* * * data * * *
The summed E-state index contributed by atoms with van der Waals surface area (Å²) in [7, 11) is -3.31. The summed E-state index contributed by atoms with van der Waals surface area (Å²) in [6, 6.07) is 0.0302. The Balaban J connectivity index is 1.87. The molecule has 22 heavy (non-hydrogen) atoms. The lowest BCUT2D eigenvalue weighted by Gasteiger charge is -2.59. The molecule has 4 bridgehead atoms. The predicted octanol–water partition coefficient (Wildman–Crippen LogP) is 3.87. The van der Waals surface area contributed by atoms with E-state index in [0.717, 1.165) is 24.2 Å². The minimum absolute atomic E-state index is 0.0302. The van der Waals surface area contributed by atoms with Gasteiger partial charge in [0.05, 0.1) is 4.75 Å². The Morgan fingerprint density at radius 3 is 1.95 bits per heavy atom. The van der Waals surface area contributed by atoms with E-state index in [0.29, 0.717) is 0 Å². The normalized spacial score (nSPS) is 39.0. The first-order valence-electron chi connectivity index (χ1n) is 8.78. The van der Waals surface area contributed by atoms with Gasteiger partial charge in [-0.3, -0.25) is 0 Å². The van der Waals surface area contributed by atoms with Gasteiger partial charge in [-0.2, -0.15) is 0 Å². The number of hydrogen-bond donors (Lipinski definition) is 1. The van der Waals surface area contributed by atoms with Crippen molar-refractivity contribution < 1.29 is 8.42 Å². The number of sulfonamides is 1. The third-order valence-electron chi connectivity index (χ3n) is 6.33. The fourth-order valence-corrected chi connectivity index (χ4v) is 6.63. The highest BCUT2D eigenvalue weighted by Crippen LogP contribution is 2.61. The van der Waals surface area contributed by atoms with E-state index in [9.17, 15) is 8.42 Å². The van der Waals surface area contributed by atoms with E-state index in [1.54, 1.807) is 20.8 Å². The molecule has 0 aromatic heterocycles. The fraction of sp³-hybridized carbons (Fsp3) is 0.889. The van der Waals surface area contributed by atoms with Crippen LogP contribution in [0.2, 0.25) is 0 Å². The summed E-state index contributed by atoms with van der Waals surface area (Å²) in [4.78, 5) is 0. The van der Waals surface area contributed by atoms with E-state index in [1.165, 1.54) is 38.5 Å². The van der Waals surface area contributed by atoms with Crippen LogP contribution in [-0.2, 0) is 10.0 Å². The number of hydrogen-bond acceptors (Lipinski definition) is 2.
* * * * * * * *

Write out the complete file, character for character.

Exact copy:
The summed E-state index contributed by atoms with van der Waals surface area (Å²) in [7, 11) is -3.31. The summed E-state index contributed by atoms with van der Waals surface area (Å²) in [6, 6.07) is 0.0302. The Balaban J connectivity index is 1.87. The molecule has 22 heavy (non-hydrogen) atoms. The lowest BCUT2D eigenvalue weighted by Gasteiger charge is -2.59. The molecule has 4 bridgehead atoms. The predicted octanol–water partition coefficient (Wildman–Crippen LogP) is 3.87. The van der Waals surface area contributed by atoms with E-state index in [0.717, 1.165) is 24.2 Å². The minimum absolute atomic E-state index is 0.0302. The van der Waals surface area contributed by atoms with Gasteiger partial charge in [0.05, 0.1) is 4.75 Å². The Morgan fingerprint density at radius 3 is 1.95 bits per heavy atom. The van der Waals surface area contributed by atoms with E-state index in [0.29, 0.717) is 0 Å². The normalized spacial score (nSPS) is 39.0. The first-order valence-electron chi connectivity index (χ1n) is 8.78. The van der Waals surface area contributed by atoms with Gasteiger partial charge in [-0.3, -0.25) is 0 Å². The van der Waals surface area contributed by atoms with Gasteiger partial charge in [-0.2, -0.15) is 0 Å². The number of hydrogen-bond donors (Lipinski definition) is 1. The van der Waals surface area contributed by atoms with Crippen molar-refractivity contribution < 1.29 is 8.42 Å². The number of sulfonamides is 1. The third-order valence-electron chi connectivity index (χ3n) is 6.33. The fourth-order valence-corrected chi connectivity index (χ4v) is 6.63. The highest BCUT2D eigenvalue weighted by Crippen LogP contribution is 2.61. The van der Waals surface area contributed by atoms with E-state index in [9.17, 15) is 8.42 Å². The van der Waals surface area contributed by atoms with E-state index in [1.54, 1.807) is 20.8 Å². The molecule has 0 aromatic heterocycles. The fraction of sp³-hybridized carbons (Fsp3) is 0.889. The van der Waals surface area contributed by atoms with Crippen LogP contribution in [0.2, 0.25) is 0 Å². The summed E-state index contributed by atoms with van der Waals surface area (Å²) in [4.78, 5) is 0. The van der Waals surface area contributed by atoms with E-state index in [1.165, 1.54) is 38.5 Å². The van der Waals surface area contributed by atoms with Crippen LogP contribution in [-0.2, 0) is 10.0 Å². The number of hydrogen-bond acceptors (Lipinski definition) is 2.